Beneath pretended justice weakly fall.
My words to sacred truth shall be confined,
My deeds shall shew the greatness of my mind.
That I have loved, I own; that still I love,
I I call to witness all the powers above:
Yet more I own; to Guiscard's love I give
The small remaining time I have to live;
And if beyond this life desire can be,
Not fate itself shall set my passion free.
This first avow'd ; nor folly wrapp'd my mind,
Nor the frail texture of the female kind
Betray'd my virtue; for too well I knew
What honour was, and honour had his due:
Before the holy priest my vows were tied,
So came I not a strumpet but a bride.
This for my fame, and for the public voice ;
Yet more, his merits justified my choice :
Which had they not, the first election thine,
That bond dissolved, the next is freely mine:


Or grant I errd, (which yet I must deny)
Had parents power even second vows to tie,
Thy little care to mend my widow'd nights,
Has forced me to recourse of marriage-rites,
To fill an empty side, and follow known delights.
What have I done in this deserving blame?
State-laws may alter; nature's are the same;
Those are usurp'd on helpless woman-kind,
Made without our consent, and wanting power to

Thou, Tancred, better shouldst have understood,
That, as thy father gave thee flesh and blood,
So gavest thou me: not from the quarry hew'd,

, But of a softer mould, with sense endued; Even softer than thy own, of suppler kind, More exquisite of taste, and more than man refined. Nor need'st thou by thy daughter to be told, Though now thy spritely blood with age be cold, Thou hast been young; and canst remember still, That when thou hadst the power, thou hadst the

will; And from the past experience of thy fires, Canst tell with what a tide our strong desires Come rushing on in youth, and what their rage

requires. And grant thy youth was exercised in arms, When love no leisure found for softer charms, My tender age in luxury was train'd, With idle ease and pageants entertain'd; My hours my own, my pleasures unrestrain'd. So bred, no wonder if I took the bent That seem'd even warranted by thy consent; For when the father is too fondly kind, Such seed he sows, such harvest shall he find, Blame then thyself, as reason's law requires, (Since nature gave, and thou foment'st, my fires ;)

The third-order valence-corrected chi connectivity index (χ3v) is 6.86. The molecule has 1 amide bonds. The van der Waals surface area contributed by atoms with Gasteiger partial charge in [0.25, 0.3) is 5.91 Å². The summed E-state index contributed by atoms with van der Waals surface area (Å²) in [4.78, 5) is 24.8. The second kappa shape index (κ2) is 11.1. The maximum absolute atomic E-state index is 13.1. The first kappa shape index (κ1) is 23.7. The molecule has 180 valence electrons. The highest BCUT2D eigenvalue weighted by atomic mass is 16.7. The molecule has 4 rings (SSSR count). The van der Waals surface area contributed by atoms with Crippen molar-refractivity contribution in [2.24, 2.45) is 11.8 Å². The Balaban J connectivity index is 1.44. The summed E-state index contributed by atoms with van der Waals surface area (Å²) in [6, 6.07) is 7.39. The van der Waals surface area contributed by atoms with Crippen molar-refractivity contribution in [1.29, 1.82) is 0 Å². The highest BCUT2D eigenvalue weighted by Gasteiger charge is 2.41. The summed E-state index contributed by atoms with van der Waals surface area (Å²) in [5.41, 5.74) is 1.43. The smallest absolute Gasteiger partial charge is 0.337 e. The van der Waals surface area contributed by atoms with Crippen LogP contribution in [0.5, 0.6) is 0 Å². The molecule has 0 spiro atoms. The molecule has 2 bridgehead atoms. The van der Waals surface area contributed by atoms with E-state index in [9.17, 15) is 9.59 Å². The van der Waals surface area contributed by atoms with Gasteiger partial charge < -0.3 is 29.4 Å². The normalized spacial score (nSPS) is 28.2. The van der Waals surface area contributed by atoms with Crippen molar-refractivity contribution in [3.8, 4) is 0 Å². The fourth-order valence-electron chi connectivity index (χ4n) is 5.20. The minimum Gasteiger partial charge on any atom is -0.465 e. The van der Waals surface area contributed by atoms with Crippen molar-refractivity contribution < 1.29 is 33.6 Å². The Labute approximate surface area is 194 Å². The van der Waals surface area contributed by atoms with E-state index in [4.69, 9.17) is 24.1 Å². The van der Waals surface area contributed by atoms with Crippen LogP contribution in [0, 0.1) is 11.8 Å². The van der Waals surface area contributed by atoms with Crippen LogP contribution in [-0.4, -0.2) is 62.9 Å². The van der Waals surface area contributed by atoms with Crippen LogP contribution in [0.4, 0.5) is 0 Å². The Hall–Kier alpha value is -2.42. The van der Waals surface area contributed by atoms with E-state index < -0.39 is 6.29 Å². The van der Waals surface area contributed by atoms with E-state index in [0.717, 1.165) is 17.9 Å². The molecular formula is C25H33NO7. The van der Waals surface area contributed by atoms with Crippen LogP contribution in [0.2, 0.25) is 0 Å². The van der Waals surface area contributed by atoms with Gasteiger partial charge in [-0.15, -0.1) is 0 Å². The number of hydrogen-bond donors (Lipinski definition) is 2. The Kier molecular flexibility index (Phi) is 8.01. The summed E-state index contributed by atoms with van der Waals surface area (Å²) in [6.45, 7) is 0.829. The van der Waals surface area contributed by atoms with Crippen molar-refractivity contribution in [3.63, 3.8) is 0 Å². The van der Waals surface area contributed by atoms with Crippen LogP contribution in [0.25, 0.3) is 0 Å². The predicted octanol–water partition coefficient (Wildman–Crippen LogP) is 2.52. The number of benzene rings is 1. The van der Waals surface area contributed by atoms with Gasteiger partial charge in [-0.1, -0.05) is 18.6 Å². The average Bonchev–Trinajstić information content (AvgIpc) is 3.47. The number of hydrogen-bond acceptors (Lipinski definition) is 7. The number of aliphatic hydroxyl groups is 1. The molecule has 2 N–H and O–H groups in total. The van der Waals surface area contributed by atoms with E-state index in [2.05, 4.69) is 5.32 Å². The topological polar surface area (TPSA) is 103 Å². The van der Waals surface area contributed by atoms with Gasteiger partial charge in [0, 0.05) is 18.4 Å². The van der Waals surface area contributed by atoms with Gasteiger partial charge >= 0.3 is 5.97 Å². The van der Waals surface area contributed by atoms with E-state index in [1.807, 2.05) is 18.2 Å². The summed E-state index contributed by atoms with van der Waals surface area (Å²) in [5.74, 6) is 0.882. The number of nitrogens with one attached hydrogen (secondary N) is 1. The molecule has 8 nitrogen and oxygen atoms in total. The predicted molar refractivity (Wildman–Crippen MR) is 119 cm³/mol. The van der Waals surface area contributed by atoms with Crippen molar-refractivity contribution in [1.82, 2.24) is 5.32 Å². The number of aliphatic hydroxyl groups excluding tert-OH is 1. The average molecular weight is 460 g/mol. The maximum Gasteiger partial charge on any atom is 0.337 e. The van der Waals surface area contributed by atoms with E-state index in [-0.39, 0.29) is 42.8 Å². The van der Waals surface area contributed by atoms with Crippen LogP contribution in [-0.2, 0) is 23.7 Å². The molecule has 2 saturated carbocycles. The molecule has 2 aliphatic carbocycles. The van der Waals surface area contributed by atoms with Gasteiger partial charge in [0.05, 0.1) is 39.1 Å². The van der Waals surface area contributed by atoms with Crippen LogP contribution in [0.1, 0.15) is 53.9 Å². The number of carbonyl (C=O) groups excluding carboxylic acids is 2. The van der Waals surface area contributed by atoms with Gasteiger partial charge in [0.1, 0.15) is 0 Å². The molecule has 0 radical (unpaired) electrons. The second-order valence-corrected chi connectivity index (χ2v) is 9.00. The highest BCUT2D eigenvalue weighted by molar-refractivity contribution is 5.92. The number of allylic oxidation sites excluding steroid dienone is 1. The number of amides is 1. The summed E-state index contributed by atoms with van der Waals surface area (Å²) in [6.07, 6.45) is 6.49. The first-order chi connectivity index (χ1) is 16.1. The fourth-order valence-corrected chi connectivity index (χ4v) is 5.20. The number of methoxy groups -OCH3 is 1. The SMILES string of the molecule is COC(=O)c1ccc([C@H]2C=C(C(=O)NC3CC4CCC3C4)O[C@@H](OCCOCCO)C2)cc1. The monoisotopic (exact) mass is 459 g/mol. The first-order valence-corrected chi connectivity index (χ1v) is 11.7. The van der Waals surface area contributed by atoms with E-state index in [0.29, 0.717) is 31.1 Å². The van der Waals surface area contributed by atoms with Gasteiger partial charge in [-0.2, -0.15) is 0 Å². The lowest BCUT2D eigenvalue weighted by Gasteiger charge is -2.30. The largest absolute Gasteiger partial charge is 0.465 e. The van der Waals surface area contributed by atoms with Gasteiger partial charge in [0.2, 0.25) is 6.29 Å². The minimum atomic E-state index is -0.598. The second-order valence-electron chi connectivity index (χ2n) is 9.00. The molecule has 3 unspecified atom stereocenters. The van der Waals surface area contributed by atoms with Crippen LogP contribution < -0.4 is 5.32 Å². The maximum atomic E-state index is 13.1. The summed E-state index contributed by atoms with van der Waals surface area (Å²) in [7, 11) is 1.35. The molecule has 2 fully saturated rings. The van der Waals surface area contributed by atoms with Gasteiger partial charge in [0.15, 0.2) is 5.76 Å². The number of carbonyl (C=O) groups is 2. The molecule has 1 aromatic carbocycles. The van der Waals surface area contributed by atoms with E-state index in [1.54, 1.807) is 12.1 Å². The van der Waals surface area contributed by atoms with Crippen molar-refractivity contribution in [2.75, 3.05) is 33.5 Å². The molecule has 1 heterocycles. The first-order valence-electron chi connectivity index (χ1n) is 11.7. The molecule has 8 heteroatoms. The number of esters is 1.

2 D




If still those appetites continue strong,
Thou may'st consider I am yet but young.
Consider too, that, having been a wife,
I must have tasted of a better life ;
And am not to be blamed, if I renew,
By lawful means, the joys which then I knew,
Where was the crime, if pleasure I procured ;
Young, and a woman, and to bliss inured ?
That was my case, and this is my defence :-
I pleased myself, I shunn'd incontinence,
And, urged by strong desires, indulged my sense.
Left to myself

, I must avow, I strove
From public shame to screen my secret love,
And, well acquainted with thy native pride,
Endeavour'd what I could not help, to hide ;
For which a woman's wit an easy way supplied.
How this, so well contrived, so closely laid,
Was known to thee, or by what chance betray'd,
Is not my care: to please thy pride alone,
I could have wish'd it had been still unknown.

Nor took I Guiscard by blind fancy led, Or hasty choice, as many women wed; But with deliberate care, and ripen'd thought, At leisure first design'd, before I wrought. On him I rested, after long debate, And, not without considering, fix'd my fate. . His flame was equal, though by mine inspired ; (For so the difference of our birth required :) Had he been born like me, like me his love Had first begun, what mine was forced to move: But thus beginning, thus we persevere ; Our passions yet continue what they were, Nor length of trial makes our joys the less sincere.

At this my choice, though not by thine allow'd, (Thy judgment herding with the common crowd,) Thou takest unjust offence; and, led by them, Dost less the merit than the man esteem.